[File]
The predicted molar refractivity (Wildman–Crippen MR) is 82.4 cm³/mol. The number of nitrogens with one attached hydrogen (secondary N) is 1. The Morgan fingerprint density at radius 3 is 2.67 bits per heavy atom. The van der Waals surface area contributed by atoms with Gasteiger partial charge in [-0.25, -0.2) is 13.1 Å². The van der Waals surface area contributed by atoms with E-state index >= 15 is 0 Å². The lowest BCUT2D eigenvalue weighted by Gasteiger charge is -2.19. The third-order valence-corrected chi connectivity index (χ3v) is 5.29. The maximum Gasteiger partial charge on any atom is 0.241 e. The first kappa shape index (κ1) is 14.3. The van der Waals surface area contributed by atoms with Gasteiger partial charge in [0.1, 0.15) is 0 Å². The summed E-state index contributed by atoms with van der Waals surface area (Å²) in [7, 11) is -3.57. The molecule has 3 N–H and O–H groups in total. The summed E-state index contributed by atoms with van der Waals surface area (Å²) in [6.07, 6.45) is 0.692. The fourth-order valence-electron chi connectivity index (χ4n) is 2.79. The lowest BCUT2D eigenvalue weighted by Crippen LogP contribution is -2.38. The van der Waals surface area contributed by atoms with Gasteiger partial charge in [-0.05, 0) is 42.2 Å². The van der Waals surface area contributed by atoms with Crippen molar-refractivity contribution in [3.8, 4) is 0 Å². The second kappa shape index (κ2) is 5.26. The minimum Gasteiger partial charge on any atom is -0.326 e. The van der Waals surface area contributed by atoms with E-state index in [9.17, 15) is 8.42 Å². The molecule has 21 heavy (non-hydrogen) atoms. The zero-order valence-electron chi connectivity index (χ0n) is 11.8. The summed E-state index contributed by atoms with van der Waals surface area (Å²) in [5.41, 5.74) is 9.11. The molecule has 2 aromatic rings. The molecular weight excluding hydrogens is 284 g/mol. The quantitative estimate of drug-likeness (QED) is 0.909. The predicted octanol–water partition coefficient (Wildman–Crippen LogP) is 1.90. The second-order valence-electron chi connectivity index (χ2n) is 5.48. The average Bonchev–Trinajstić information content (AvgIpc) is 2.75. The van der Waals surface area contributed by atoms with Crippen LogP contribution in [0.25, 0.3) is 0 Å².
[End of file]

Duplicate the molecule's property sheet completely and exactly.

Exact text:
The predicted molar refractivity (Wildman–Crippen MR) is 82.4 cm³/mol. The number of nitrogens with one attached hydrogen (secondary N) is 1. The Morgan fingerprint density at radius 3 is 2.67 bits per heavy atom. The van der Waals surface area contributed by atoms with Gasteiger partial charge in [-0.25, -0.2) is 13.1 Å². The van der Waals surface area contributed by atoms with E-state index >= 15 is 0 Å². The lowest BCUT2D eigenvalue weighted by Gasteiger charge is -2.19. The third-order valence-corrected chi connectivity index (χ3v) is 5.29. The maximum Gasteiger partial charge on any atom is 0.241 e. The first kappa shape index (κ1) is 14.3. The van der Waals surface area contributed by atoms with Gasteiger partial charge in [0.1, 0.15) is 0 Å². The summed E-state index contributed by atoms with van der Waals surface area (Å²) in [7, 11) is -3.57. The molecule has 3 N–H and O–H groups in total. The summed E-state index contributed by atoms with van der Waals surface area (Å²) in [6.07, 6.45) is 0.692. The fourth-order valence-electron chi connectivity index (χ4n) is 2.79. The lowest BCUT2D eigenvalue weighted by Crippen LogP contribution is -2.38. The van der Waals surface area contributed by atoms with Gasteiger partial charge in [-0.05, 0) is 42.2 Å². The van der Waals surface area contributed by atoms with Crippen molar-refractivity contribution in [3.8, 4) is 0 Å². The second kappa shape index (κ2) is 5.26. The minimum Gasteiger partial charge on any atom is -0.326 e. The van der Waals surface area contributed by atoms with E-state index in [9.17, 15) is 8.42 Å². The molecule has 21 heavy (non-hydrogen) atoms. The zero-order valence-electron chi connectivity index (χ0n) is 11.8. The summed E-state index contributed by atoms with van der Waals surface area (Å²) in [5.41, 5.74) is 9.11. The molecule has 2 aromatic rings. The molecular weight excluding hydrogens is 284 g/mol. The quantitative estimate of drug-likeness (QED) is 0.909. The predicted octanol–water partition coefficient (Wildman–Crippen LogP) is 1.90. The second-order valence-electron chi connectivity index (χ2n) is 5.48. The average Bonchev–Trinajstić information content (AvgIpc) is 2.75. The van der Waals surface area contributed by atoms with Crippen LogP contribution in [0.25, 0.3) is 0 Å².